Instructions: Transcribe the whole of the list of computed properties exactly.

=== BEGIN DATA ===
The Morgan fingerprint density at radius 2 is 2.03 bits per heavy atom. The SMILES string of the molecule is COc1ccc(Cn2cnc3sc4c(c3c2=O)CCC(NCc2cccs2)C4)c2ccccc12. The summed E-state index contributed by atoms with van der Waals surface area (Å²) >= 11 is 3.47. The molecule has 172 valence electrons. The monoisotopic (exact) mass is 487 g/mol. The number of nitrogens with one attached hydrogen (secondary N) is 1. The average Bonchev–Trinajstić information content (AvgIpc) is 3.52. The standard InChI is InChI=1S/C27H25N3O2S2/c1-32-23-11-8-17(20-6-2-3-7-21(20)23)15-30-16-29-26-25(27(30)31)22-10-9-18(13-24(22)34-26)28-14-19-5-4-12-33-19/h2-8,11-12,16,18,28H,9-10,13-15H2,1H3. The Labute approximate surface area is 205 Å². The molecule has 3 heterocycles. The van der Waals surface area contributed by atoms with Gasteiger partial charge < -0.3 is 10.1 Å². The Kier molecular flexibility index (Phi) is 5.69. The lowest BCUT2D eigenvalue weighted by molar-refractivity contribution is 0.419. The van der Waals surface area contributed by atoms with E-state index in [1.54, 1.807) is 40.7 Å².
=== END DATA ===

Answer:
The Morgan fingerprint density at radius 2 is 2.03 bits per heavy atom. The SMILES string of the molecule is COc1ccc(Cn2cnc3sc4c(c3c2=O)CCC(NCc2cccs2)C4)c2ccccc12. The summed E-state index contributed by atoms with van der Waals surface area (Å²) >= 11 is 3.47. The molecule has 172 valence electrons. The monoisotopic (exact) mass is 487 g/mol. The number of nitrogens with one attached hydrogen (secondary N) is 1. The average Bonchev–Trinajstić information content (AvgIpc) is 3.52. The standard InChI is InChI=1S/C27H25N3O2S2/c1-32-23-11-8-17(20-6-2-3-7-21(20)23)15-30-16-29-26-25(27(30)31)22-10-9-18(13-24(22)34-26)28-14-19-5-4-12-33-19/h2-8,11-12,16,18,28H,9-10,13-15H2,1H3. The Labute approximate surface area is 205 Å². The molecule has 3 heterocycles. The van der Waals surface area contributed by atoms with Gasteiger partial charge < -0.3 is 10.1 Å². The Kier molecular flexibility index (Phi) is 5.69. The lowest BCUT2D eigenvalue weighted by molar-refractivity contribution is 0.419. The van der Waals surface area contributed by atoms with E-state index in [1.54, 1.807) is 40.7 Å².